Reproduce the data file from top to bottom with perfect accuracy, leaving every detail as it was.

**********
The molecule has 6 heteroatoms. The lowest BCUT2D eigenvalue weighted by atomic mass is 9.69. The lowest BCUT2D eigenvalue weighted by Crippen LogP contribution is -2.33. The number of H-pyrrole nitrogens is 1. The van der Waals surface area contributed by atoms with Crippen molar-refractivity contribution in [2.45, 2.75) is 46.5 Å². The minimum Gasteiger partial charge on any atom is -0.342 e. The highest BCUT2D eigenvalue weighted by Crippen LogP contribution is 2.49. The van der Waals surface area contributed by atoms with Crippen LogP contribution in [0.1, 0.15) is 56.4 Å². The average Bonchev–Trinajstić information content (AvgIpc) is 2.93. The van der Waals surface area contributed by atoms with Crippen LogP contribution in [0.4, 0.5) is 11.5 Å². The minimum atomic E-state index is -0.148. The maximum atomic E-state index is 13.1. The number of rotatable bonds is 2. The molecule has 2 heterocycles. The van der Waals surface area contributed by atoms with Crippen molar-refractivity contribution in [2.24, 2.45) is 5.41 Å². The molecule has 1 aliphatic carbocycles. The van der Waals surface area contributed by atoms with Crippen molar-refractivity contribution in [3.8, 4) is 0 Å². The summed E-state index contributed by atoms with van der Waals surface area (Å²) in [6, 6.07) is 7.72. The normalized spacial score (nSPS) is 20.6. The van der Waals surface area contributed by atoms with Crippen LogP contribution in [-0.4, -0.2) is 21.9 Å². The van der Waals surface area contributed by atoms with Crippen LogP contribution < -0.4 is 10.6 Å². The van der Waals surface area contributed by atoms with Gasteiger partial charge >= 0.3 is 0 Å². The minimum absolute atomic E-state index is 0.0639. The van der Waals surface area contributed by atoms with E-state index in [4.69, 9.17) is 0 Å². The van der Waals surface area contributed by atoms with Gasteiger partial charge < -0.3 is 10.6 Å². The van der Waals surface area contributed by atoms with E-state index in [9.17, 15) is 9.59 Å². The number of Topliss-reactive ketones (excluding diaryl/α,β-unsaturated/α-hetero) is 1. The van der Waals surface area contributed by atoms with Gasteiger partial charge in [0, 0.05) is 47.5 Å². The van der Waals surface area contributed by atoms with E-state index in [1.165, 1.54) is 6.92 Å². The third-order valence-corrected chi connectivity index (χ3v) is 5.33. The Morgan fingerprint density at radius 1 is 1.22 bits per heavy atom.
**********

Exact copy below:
The molecule has 6 heteroatoms. The lowest BCUT2D eigenvalue weighted by atomic mass is 9.69. The lowest BCUT2D eigenvalue weighted by Crippen LogP contribution is -2.33. The number of H-pyrrole nitrogens is 1. The van der Waals surface area contributed by atoms with Crippen molar-refractivity contribution in [2.45, 2.75) is 46.5 Å². The minimum Gasteiger partial charge on any atom is -0.342 e. The highest BCUT2D eigenvalue weighted by Crippen LogP contribution is 2.49. The van der Waals surface area contributed by atoms with Crippen LogP contribution in [0.1, 0.15) is 56.4 Å². The average Bonchev–Trinajstić information content (AvgIpc) is 2.93. The van der Waals surface area contributed by atoms with Crippen LogP contribution in [0.4, 0.5) is 11.5 Å². The minimum atomic E-state index is -0.148. The maximum atomic E-state index is 13.1. The number of rotatable bonds is 2. The molecule has 2 heterocycles. The van der Waals surface area contributed by atoms with Crippen molar-refractivity contribution in [2.24, 2.45) is 5.41 Å². The molecule has 1 aliphatic carbocycles. The van der Waals surface area contributed by atoms with Crippen molar-refractivity contribution in [3.8, 4) is 0 Å². The summed E-state index contributed by atoms with van der Waals surface area (Å²) in [6, 6.07) is 7.72. The normalized spacial score (nSPS) is 20.6. The van der Waals surface area contributed by atoms with Crippen LogP contribution in [-0.4, -0.2) is 21.9 Å². The van der Waals surface area contributed by atoms with Crippen LogP contribution < -0.4 is 10.6 Å². The van der Waals surface area contributed by atoms with Gasteiger partial charge >= 0.3 is 0 Å². The minimum absolute atomic E-state index is 0.0639. The van der Waals surface area contributed by atoms with E-state index in [4.69, 9.17) is 0 Å². The van der Waals surface area contributed by atoms with Gasteiger partial charge < -0.3 is 10.6 Å². The van der Waals surface area contributed by atoms with E-state index in [9.17, 15) is 9.59 Å². The number of Topliss-reactive ketones (excluding diaryl/α,β-unsaturated/α-hetero) is 1. The van der Waals surface area contributed by atoms with Gasteiger partial charge in [0, 0.05) is 47.5 Å². The van der Waals surface area contributed by atoms with E-state index in [1.165, 1.54) is 6.92 Å². The third-order valence-corrected chi connectivity index (χ3v) is 5.33. The Morgan fingerprint density at radius 1 is 1.22 bits per heavy atom.